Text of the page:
The opposite is the individual who actually enjoys and laughs at the nuances of life. When things go bad they welcome it. They embrace the suck because to them it doesn’t suck. They have already accepted that bad things are going to happen and they actually get a thrill of overcoming those obstacles and getting through those bad times.

The interesting part is the more time you spend deliberately practicing, the more comfortable you’ll become with being uncomfortable. Learn to be uncomfortable, even look for being uncomfortable. Seek it out.

A few years back I started to set floors. Meaning if I told myself I was going to sit in a tree stand till 11 a.m. I never would allow myself to leave even a second early. It had to be 11 a.m. If I was fishing I told myself that I had to have my limit before I came off the water. Where this mindset really shines is in the gym. If I say that I need to hit a certain amount of reps with a certain amount of weight I make sure I get it done.

You create discipline and confidence with these mini wins. Sometimes a hunt or fishing trip isn’t about the actual kill but practicing the ETS mindset. On one opening day gun hunt it was -10 degrees at first light. This was before I had the cold weather clothing that I do now. I told myself that if I could just sit till 10 a.m. I will be satisfied with my opening morning. At 9 a.m. my feet and fingers were numb and I would shiver uncontrollably at times. I wanted to get down so bad but I told myself I had to sit till 10 a.m. no matter what. Around 9:30 a.m. another hunter came through this public land cutover I was hunting and kicked up a big 8 pointer that I ended up harvesting. The cold got the other guy moving and my mindset of ETS till at least 10 a.m. got me the buck.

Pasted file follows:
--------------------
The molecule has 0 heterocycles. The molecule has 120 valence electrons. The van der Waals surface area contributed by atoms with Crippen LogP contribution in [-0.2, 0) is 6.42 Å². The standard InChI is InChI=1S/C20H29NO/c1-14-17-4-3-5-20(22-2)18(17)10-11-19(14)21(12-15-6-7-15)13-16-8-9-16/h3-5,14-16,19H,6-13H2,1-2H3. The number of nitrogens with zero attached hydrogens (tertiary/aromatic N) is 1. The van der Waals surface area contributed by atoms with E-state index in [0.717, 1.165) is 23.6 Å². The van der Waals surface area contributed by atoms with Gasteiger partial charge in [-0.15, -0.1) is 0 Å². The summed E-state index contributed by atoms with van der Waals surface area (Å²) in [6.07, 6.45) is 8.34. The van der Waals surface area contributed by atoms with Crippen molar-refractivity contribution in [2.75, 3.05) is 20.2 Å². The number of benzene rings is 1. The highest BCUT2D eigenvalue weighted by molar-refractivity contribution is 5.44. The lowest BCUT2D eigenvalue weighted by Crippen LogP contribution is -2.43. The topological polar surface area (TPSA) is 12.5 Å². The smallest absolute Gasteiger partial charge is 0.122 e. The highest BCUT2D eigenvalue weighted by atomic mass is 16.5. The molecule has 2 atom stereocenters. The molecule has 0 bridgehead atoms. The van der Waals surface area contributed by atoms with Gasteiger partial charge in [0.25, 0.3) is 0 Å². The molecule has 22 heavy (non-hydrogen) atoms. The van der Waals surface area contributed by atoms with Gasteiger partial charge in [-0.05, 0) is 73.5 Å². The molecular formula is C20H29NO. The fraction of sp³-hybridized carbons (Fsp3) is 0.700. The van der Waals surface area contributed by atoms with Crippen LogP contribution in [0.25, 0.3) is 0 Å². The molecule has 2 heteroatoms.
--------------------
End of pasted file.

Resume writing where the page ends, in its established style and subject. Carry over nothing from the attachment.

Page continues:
Yours truly embracing the cold on early November sit.

As humans, we’re wired to want to do the easiest thing at all times in order to conserve energy. Put more simply, it’s in our nature to be lazy. We have to overcome laziness and never let it seep into our mindset.

Enough of what ETS is. How do we strategically “Embrace the Suck”? Here are 9 points that you can perform yourself.

  1. Set floors. You say you're going to workout for 1 hour? Then you do just that and not a second short of an hour.

  2. Set short term, reachable goals. These create mini wins which creates confidence which in turn creates mental toughness.

  3. Surround yourself with other ETS individuals. People are attracted to the glass eaters of the world.

  4. Be grateful for what you have and where you are. Grateful people are just happy to be alive so they can embrace the suck.

  5. Think about your lowest moments that you overcame when your mind is in the gutter. Realize that if you overcame an obstacle in the past that you overcome it again.

  6. Do not allow yourself an outlet. Whatever needs to be done or fixed, get it done now. A lot of procrastinators struggle with ETS because they allow themselves an outlet. Don’t allow outlets.

  7. Eat right and work out. There is something about working out on a regular basis that makes everything in life so much easier.

  8. Keep your negative words & thoughts to yourself. The biggest whiners do just that, they whine out loud and want everyone to know about their misery. Zip the lip and keep your head up and micro focus on what needs to be done.

  9. Realize you're not alone. I guarantee whatever B.S. problem you think you ever had, thousands of more individuals have also experienced it. The “woe is me” person views himself as the only person that is having his current issue of bad luck and because of this mindset will falter. Think about some of the tribulations that Lewis & Clark had to deal with crossing this great country or any other great feat by a respected individual and your situation will not seem so bleak.

If you hunt, fish or workout you understand the “Embrace the Suck” mantra. It’s almost inevitable. The key is to identify if you’re one of these negative individuals and if you need to start making that change. Practice on the little problems in life. Accept them. Welcome them. Ask for them. Demand them. They are there for a reason and that is to make you stronger. Who doesn’t want to be stronger? Embrace the Suck. You will be better off because of it.

-Clint Ward